Despite the ongoing coronavirus pandemic and the resulting decline in travel and tourism, there is some good news for the local hotel industry.

Cody Gray, the new President and CEO of Louisiana Cajun Bayou Tourism, said in his annual report to Lafourche Township Council on Tuesday evening that the hotel business in Lafourche was stronger in 2020 than it was in 2019.

Occupancy increased 12.5%, average daily rate 2.9%, and revenue per available room increased 15.7% in 2020 compared to 2019, Gray said.

Gray attributed these increases to private contracts between oil and gas companies and large hotels where workers were quarantined before returning abroad. The companies have also partnered with restaurants to bring food straight to hotel rooms so as not to break the quarantine.

“This is a good situation for us and we are grateful for our hotel partners,” said Gray.

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With many people stuck at home, the Louisiana Cajun Bayou website visit rate also increased, with traffic increasing by 22%, with top web users from Louisiana, Texas and Florida being frequent. Facebook, Twitter, and Instagram social media followers grew 47%.

“The marketing program is perfect,” said councilor Michael Gros. “Especially when the pandemic has hit people really hard.”

According to Gray, Lafourche also caught national media attention when Thibodaux was listed on TODAY’s Top Ten Small Town Restaurants list in the US, as well as articles in the Washington Post, Reader’s Digest and Travel Awaits.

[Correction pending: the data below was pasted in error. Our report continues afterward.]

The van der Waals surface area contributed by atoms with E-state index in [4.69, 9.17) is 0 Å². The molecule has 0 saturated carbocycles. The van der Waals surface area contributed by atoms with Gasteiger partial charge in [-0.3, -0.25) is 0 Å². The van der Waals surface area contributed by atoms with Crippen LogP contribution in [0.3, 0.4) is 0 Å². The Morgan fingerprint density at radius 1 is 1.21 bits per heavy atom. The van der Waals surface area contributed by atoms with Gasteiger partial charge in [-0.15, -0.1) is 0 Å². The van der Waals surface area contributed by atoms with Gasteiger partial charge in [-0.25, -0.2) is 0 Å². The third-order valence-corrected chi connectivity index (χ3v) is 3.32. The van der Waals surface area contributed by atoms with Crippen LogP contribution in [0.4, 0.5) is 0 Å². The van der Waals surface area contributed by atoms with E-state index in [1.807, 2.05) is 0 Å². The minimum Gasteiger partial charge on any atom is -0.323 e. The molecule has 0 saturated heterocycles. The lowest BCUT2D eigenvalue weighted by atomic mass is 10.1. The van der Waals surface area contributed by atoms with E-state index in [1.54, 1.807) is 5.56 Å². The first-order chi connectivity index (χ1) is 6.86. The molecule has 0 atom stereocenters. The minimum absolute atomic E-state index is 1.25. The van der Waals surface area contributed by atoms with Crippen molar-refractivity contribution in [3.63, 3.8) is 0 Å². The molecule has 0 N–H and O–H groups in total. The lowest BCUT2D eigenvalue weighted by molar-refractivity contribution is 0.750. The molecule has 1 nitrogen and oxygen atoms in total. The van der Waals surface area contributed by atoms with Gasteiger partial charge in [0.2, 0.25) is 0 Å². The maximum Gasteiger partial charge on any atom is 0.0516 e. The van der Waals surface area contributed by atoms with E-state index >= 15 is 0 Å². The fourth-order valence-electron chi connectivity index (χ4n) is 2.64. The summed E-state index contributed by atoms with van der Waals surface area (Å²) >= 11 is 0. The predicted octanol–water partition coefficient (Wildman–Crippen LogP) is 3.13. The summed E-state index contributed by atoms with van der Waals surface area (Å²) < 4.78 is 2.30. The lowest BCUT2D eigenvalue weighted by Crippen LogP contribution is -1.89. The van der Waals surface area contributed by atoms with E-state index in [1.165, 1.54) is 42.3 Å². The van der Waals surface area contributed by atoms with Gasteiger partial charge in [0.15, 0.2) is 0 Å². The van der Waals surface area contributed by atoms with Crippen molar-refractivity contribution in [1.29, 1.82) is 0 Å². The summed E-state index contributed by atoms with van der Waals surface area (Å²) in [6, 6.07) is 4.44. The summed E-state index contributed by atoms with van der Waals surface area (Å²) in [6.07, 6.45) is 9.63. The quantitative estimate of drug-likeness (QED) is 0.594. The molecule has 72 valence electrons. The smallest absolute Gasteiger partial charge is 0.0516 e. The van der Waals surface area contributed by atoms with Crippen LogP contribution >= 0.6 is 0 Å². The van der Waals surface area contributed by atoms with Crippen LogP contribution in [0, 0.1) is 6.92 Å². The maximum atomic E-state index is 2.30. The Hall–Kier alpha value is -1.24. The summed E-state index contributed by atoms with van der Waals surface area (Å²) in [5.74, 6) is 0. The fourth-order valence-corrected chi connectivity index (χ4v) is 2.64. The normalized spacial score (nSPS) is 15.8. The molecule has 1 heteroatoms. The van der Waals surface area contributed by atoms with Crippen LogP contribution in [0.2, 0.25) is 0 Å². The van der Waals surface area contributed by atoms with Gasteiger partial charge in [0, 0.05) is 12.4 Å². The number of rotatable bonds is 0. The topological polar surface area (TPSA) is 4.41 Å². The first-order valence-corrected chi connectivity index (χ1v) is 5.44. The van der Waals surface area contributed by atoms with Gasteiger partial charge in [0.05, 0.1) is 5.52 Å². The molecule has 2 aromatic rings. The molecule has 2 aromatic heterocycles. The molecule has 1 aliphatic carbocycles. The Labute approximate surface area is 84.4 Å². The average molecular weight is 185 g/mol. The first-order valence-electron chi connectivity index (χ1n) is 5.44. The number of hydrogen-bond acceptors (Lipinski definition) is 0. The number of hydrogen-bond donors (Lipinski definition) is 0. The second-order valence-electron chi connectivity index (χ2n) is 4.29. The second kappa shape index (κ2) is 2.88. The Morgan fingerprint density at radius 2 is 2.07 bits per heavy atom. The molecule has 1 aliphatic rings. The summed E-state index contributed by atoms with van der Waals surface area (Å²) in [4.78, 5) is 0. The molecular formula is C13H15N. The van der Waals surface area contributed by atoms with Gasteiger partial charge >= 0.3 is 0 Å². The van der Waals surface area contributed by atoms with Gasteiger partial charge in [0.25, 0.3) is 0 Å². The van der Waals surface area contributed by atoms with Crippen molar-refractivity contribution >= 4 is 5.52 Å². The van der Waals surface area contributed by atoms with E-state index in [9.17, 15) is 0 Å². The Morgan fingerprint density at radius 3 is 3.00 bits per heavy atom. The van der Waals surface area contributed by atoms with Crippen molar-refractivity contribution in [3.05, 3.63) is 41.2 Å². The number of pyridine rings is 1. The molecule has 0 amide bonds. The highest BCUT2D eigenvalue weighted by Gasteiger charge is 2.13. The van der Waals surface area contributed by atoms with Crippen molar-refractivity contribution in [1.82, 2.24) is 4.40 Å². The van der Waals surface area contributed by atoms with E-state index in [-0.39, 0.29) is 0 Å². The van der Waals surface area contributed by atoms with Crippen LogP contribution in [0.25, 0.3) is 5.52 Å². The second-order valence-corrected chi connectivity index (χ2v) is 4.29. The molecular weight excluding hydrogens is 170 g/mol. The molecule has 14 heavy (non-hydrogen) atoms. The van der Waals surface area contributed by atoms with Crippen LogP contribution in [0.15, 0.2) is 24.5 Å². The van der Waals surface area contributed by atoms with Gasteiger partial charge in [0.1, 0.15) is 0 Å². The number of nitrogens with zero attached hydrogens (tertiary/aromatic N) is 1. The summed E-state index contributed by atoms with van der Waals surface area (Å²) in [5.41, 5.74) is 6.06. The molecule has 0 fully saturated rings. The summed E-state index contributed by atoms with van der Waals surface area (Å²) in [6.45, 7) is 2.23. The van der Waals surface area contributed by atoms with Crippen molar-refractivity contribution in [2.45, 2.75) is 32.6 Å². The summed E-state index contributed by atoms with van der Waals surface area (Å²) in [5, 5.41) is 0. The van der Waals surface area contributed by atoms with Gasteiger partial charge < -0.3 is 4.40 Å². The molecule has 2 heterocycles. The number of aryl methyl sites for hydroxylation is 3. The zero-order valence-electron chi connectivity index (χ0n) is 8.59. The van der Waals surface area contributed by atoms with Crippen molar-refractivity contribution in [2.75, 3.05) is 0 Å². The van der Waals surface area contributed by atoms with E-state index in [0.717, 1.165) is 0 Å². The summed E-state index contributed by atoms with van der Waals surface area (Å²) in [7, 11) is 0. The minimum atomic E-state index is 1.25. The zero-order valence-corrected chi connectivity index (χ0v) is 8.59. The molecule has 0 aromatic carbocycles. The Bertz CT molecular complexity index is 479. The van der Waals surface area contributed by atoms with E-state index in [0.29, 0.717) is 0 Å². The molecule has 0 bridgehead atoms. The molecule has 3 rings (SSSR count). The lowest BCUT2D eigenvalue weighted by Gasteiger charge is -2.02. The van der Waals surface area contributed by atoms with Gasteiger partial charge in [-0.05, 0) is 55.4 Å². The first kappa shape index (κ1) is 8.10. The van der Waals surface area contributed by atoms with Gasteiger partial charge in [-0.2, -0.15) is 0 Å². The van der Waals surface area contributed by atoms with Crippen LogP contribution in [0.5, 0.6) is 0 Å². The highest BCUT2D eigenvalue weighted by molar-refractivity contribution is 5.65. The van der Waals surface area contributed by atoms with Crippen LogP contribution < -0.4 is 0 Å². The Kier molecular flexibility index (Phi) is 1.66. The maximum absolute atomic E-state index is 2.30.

Gray said tourism and travel contributed $ 54 million to the Lafourche township economy in 2019.

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In October, the organization helped launch the Bayou Feast Restaurant Month action in the Lafourche, Terrebonne, St. Mary and Assumption communities to support local restaurants during the pandemic.

Gray said the tourism and travel industry on a national level is not expected to return to pre-COVID 2019 levels until 2024. In the meantime, the organization seeks innovative online marketing and the community’s strengths to keep the tourism industry alive.

“Outdoor spaces and recreation continue to be a big draw for people as many who want to travel again don’t want to go to a big city but to a smaller, free-moving destination,” said Gray. “This is another great opportunity for Louisiana’s Cajun Bayou as we continue to promote our wildlife, fishing, swamp, and small town scenes.”